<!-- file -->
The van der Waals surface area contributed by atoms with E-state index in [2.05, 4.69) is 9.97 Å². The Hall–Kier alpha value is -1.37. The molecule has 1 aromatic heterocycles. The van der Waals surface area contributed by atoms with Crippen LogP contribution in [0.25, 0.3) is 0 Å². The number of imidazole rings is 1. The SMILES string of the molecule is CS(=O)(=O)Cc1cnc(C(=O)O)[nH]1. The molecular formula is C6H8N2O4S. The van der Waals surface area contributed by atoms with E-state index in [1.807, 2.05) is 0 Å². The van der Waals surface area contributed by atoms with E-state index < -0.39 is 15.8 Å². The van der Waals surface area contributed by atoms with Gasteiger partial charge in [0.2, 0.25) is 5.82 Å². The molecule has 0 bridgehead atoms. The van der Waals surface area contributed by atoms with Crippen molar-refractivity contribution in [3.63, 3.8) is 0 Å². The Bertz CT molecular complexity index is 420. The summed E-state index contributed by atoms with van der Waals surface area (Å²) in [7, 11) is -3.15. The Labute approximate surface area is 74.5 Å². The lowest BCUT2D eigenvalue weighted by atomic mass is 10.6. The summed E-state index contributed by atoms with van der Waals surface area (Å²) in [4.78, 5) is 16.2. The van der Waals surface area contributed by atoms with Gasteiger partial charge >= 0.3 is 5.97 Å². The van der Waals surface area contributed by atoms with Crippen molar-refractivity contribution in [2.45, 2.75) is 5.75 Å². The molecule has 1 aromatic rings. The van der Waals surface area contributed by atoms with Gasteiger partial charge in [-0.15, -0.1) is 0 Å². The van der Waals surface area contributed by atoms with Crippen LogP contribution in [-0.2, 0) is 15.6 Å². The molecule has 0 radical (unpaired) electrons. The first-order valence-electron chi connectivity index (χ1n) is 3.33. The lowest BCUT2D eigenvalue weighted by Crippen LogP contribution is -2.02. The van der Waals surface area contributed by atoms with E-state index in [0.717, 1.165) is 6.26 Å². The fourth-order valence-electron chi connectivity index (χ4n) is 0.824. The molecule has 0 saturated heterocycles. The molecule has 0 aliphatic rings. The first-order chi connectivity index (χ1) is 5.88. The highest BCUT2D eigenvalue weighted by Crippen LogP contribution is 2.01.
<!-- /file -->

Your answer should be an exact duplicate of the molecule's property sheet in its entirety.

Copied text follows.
The van der Waals surface area contributed by atoms with E-state index in [2.05, 4.69) is 9.97 Å². The Hall–Kier alpha value is -1.37. The molecule has 1 aromatic heterocycles. The van der Waals surface area contributed by atoms with Crippen LogP contribution in [0.25, 0.3) is 0 Å². The number of imidazole rings is 1. The SMILES string of the molecule is CS(=O)(=O)Cc1cnc(C(=O)O)[nH]1. The molecular formula is C6H8N2O4S. The van der Waals surface area contributed by atoms with E-state index in [1.807, 2.05) is 0 Å². The van der Waals surface area contributed by atoms with E-state index < -0.39 is 15.8 Å². The van der Waals surface area contributed by atoms with Gasteiger partial charge in [0.2, 0.25) is 5.82 Å². The molecule has 0 bridgehead atoms. The van der Waals surface area contributed by atoms with Crippen molar-refractivity contribution in [3.63, 3.8) is 0 Å². The Bertz CT molecular complexity index is 420. The summed E-state index contributed by atoms with van der Waals surface area (Å²) in [7, 11) is -3.15. The Labute approximate surface area is 74.5 Å². The lowest BCUT2D eigenvalue weighted by atomic mass is 10.6. The summed E-state index contributed by atoms with van der Waals surface area (Å²) in [4.78, 5) is 16.2. The van der Waals surface area contributed by atoms with Gasteiger partial charge >= 0.3 is 5.97 Å². The van der Waals surface area contributed by atoms with Crippen molar-refractivity contribution in [2.45, 2.75) is 5.75 Å². The molecule has 1 aromatic rings. The van der Waals surface area contributed by atoms with Gasteiger partial charge in [-0.15, -0.1) is 0 Å². The van der Waals surface area contributed by atoms with Crippen LogP contribution in [-0.2, 0) is 15.6 Å². The molecule has 0 radical (unpaired) electrons. The first-order valence-electron chi connectivity index (χ1n) is 3.33. The lowest BCUT2D eigenvalue weighted by Crippen LogP contribution is -2.02. The van der Waals surface area contributed by atoms with E-state index in [0.717, 1.165) is 6.26 Å². The fourth-order valence-electron chi connectivity index (χ4n) is 0.824. The molecule has 0 saturated heterocycles. The molecule has 0 aliphatic rings. The first-order chi connectivity index (χ1) is 5.88. The highest BCUT2D eigenvalue weighted by Crippen LogP contribution is 2.01.